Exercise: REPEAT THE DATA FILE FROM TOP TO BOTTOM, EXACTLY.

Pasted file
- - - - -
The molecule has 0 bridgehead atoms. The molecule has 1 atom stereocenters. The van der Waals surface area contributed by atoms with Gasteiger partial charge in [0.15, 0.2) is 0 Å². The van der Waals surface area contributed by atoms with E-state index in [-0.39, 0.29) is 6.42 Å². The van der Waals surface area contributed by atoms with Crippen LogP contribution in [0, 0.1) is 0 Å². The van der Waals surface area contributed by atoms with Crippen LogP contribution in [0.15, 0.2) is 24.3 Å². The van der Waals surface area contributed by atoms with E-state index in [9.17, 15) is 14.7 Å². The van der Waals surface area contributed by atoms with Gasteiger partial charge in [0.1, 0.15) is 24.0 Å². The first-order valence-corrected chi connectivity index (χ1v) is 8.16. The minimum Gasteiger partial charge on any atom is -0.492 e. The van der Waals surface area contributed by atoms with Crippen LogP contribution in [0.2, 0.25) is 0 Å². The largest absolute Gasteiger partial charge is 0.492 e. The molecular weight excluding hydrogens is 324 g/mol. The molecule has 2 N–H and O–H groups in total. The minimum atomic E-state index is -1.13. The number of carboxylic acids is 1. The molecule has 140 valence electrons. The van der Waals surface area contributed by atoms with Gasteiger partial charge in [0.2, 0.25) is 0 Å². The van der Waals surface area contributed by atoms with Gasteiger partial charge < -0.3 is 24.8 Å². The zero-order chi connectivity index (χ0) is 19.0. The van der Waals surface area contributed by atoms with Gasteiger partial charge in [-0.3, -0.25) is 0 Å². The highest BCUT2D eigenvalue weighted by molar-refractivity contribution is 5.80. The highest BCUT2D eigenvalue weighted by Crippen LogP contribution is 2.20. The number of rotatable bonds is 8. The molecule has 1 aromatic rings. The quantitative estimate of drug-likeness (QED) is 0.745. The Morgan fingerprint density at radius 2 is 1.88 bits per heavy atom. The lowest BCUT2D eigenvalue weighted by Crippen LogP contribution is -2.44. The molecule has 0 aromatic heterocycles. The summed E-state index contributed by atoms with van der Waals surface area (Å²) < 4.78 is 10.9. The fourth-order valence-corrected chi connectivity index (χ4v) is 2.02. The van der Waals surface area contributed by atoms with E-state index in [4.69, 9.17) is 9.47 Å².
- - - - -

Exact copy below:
The molecule has 0 bridgehead atoms. The molecule has 1 atom stereocenters. The van der Waals surface area contributed by atoms with Gasteiger partial charge in [0.15, 0.2) is 0 Å². The van der Waals surface area contributed by atoms with E-state index in [-0.39, 0.29) is 6.42 Å². The van der Waals surface area contributed by atoms with Crippen LogP contribution in [0, 0.1) is 0 Å². The van der Waals surface area contributed by atoms with Crippen LogP contribution in [0.15, 0.2) is 24.3 Å². The van der Waals surface area contributed by atoms with E-state index in [9.17, 15) is 14.7 Å². The van der Waals surface area contributed by atoms with Gasteiger partial charge in [0.1, 0.15) is 24.0 Å². The first-order valence-corrected chi connectivity index (χ1v) is 8.16. The minimum Gasteiger partial charge on any atom is -0.492 e. The van der Waals surface area contributed by atoms with Crippen LogP contribution in [0.2, 0.25) is 0 Å². The largest absolute Gasteiger partial charge is 0.492 e. The molecular weight excluding hydrogens is 324 g/mol. The molecule has 2 N–H and O–H groups in total. The minimum atomic E-state index is -1.13. The number of carboxylic acids is 1. The molecule has 140 valence electrons. The van der Waals surface area contributed by atoms with Gasteiger partial charge in [0.2, 0.25) is 0 Å². The van der Waals surface area contributed by atoms with Gasteiger partial charge < -0.3 is 24.8 Å². The zero-order chi connectivity index (χ0) is 19.0. The van der Waals surface area contributed by atoms with Gasteiger partial charge in [-0.3, -0.25) is 0 Å². The highest BCUT2D eigenvalue weighted by molar-refractivity contribution is 5.80. The highest BCUT2D eigenvalue weighted by Crippen LogP contribution is 2.20. The number of rotatable bonds is 8. The molecule has 1 aromatic rings. The quantitative estimate of drug-likeness (QED) is 0.745. The Morgan fingerprint density at radius 2 is 1.88 bits per heavy atom. The lowest BCUT2D eigenvalue weighted by Crippen LogP contribution is -2.44. The molecule has 0 aromatic heterocycles. The summed E-state index contributed by atoms with van der Waals surface area (Å²) < 4.78 is 10.9. The fourth-order valence-corrected chi connectivity index (χ4v) is 2.02. The van der Waals surface area contributed by atoms with E-state index in [4.69, 9.17) is 9.47 Å².